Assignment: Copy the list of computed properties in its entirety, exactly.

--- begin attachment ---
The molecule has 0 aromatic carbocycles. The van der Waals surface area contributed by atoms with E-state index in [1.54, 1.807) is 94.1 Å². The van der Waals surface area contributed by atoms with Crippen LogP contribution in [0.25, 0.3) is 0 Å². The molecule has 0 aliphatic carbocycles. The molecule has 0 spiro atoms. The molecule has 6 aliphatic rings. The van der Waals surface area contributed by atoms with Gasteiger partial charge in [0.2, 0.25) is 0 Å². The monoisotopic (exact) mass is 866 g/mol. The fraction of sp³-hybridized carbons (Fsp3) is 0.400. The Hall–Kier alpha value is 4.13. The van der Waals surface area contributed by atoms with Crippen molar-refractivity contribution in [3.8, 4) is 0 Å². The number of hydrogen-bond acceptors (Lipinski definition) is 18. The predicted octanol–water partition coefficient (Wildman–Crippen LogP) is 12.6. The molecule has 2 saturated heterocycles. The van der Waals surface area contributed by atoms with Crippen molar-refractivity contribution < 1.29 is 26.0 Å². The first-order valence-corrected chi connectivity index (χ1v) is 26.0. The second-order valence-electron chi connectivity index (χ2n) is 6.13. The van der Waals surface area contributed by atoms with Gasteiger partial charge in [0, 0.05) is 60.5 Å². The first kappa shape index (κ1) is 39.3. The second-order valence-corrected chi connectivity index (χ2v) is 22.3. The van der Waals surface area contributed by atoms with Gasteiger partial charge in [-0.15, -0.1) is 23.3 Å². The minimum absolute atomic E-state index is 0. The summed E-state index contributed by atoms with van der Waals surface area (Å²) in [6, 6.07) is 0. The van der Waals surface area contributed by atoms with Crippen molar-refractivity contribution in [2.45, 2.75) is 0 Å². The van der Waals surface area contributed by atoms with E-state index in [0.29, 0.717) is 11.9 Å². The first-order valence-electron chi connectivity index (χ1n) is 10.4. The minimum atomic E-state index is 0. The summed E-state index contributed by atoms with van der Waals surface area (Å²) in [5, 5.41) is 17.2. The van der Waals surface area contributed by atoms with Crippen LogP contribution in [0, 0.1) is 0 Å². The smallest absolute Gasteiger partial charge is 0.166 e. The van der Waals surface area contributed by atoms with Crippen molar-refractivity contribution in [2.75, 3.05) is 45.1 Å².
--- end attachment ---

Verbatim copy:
The molecule has 0 aromatic carbocycles. The van der Waals surface area contributed by atoms with E-state index in [1.54, 1.807) is 94.1 Å². The van der Waals surface area contributed by atoms with Crippen LogP contribution in [0.25, 0.3) is 0 Å². The molecule has 0 aliphatic carbocycles. The molecule has 0 spiro atoms. The molecule has 6 aliphatic rings. The van der Waals surface area contributed by atoms with Gasteiger partial charge in [0.2, 0.25) is 0 Å². The monoisotopic (exact) mass is 866 g/mol. The fraction of sp³-hybridized carbons (Fsp3) is 0.400. The Hall–Kier alpha value is 4.13. The van der Waals surface area contributed by atoms with Crippen molar-refractivity contribution in [3.8, 4) is 0 Å². The number of hydrogen-bond acceptors (Lipinski definition) is 18. The predicted octanol–water partition coefficient (Wildman–Crippen LogP) is 12.6. The molecule has 2 saturated heterocycles. The van der Waals surface area contributed by atoms with Crippen molar-refractivity contribution < 1.29 is 26.0 Å². The first-order valence-corrected chi connectivity index (χ1v) is 26.0. The second-order valence-electron chi connectivity index (χ2n) is 6.13. The van der Waals surface area contributed by atoms with Gasteiger partial charge in [0, 0.05) is 60.5 Å². The first kappa shape index (κ1) is 39.3. The second-order valence-corrected chi connectivity index (χ2v) is 22.3. The van der Waals surface area contributed by atoms with Gasteiger partial charge in [-0.15, -0.1) is 23.3 Å². The minimum absolute atomic E-state index is 0. The summed E-state index contributed by atoms with van der Waals surface area (Å²) in [6, 6.07) is 0. The van der Waals surface area contributed by atoms with Crippen molar-refractivity contribution in [2.45, 2.75) is 0 Å². The van der Waals surface area contributed by atoms with E-state index in [0.29, 0.717) is 11.9 Å². The first-order valence-electron chi connectivity index (χ1n) is 10.4. The minimum atomic E-state index is 0. The summed E-state index contributed by atoms with van der Waals surface area (Å²) in [5, 5.41) is 17.2. The van der Waals surface area contributed by atoms with Crippen LogP contribution in [0, 0.1) is 0 Å². The smallest absolute Gasteiger partial charge is 0.166 e. The van der Waals surface area contributed by atoms with Crippen molar-refractivity contribution in [2.75, 3.05) is 45.1 Å².